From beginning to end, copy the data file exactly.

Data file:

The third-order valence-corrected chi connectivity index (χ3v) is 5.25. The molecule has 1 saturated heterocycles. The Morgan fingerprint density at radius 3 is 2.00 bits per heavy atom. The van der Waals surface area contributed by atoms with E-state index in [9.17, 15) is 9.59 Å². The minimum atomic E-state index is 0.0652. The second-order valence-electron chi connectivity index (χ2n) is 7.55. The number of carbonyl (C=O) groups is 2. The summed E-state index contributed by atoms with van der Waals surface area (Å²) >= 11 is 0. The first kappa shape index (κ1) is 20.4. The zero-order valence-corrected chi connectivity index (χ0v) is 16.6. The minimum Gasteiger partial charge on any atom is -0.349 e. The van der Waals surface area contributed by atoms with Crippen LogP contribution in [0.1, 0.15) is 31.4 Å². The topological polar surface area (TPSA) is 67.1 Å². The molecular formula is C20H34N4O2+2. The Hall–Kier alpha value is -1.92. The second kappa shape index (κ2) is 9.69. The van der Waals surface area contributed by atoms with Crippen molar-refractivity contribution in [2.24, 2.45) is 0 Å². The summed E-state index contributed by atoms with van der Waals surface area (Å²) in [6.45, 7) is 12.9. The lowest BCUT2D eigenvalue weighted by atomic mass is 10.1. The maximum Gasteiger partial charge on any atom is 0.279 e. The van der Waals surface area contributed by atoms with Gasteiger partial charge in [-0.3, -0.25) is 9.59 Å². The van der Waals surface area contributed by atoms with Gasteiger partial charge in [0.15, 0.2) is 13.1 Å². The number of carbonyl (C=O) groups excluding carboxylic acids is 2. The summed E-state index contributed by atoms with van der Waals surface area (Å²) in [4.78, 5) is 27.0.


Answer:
The third-order valence-corrected chi connectivity index (χ3v) is 5.25. The molecule has 1 saturated heterocycles. The Morgan fingerprint density at radius 3 is 2.00 bits per heavy atom. The van der Waals surface area contributed by atoms with E-state index in [9.17, 15) is 9.59 Å². The minimum atomic E-state index is 0.0652. The second-order valence-electron chi connectivity index (χ2n) is 7.55. The number of carbonyl (C=O) groups is 2. The summed E-state index contributed by atoms with van der Waals surface area (Å²) >= 11 is 0. The first kappa shape index (κ1) is 20.4. The zero-order valence-corrected chi connectivity index (χ0v) is 16.6. The minimum Gasteiger partial charge on any atom is -0.349 e. The van der Waals surface area contributed by atoms with Crippen LogP contribution in [0.1, 0.15) is 31.4 Å². The topological polar surface area (TPSA) is 67.1 Å². The molecular formula is C20H34N4O2+2. The Hall–Kier alpha value is -1.92. The second kappa shape index (κ2) is 9.69. The van der Waals surface area contributed by atoms with Crippen molar-refractivity contribution in [2.24, 2.45) is 0 Å². The summed E-state index contributed by atoms with van der Waals surface area (Å²) in [6.45, 7) is 12.9. The lowest BCUT2D eigenvalue weighted by atomic mass is 10.1. The maximum Gasteiger partial charge on any atom is 0.279 e. The van der Waals surface area contributed by atoms with Gasteiger partial charge in [-0.3, -0.25) is 9.59 Å². The van der Waals surface area contributed by atoms with Gasteiger partial charge in [0.15, 0.2) is 13.1 Å². The number of carbonyl (C=O) groups excluding carboxylic acids is 2. The summed E-state index contributed by atoms with van der Waals surface area (Å²) in [4.78, 5) is 27.0.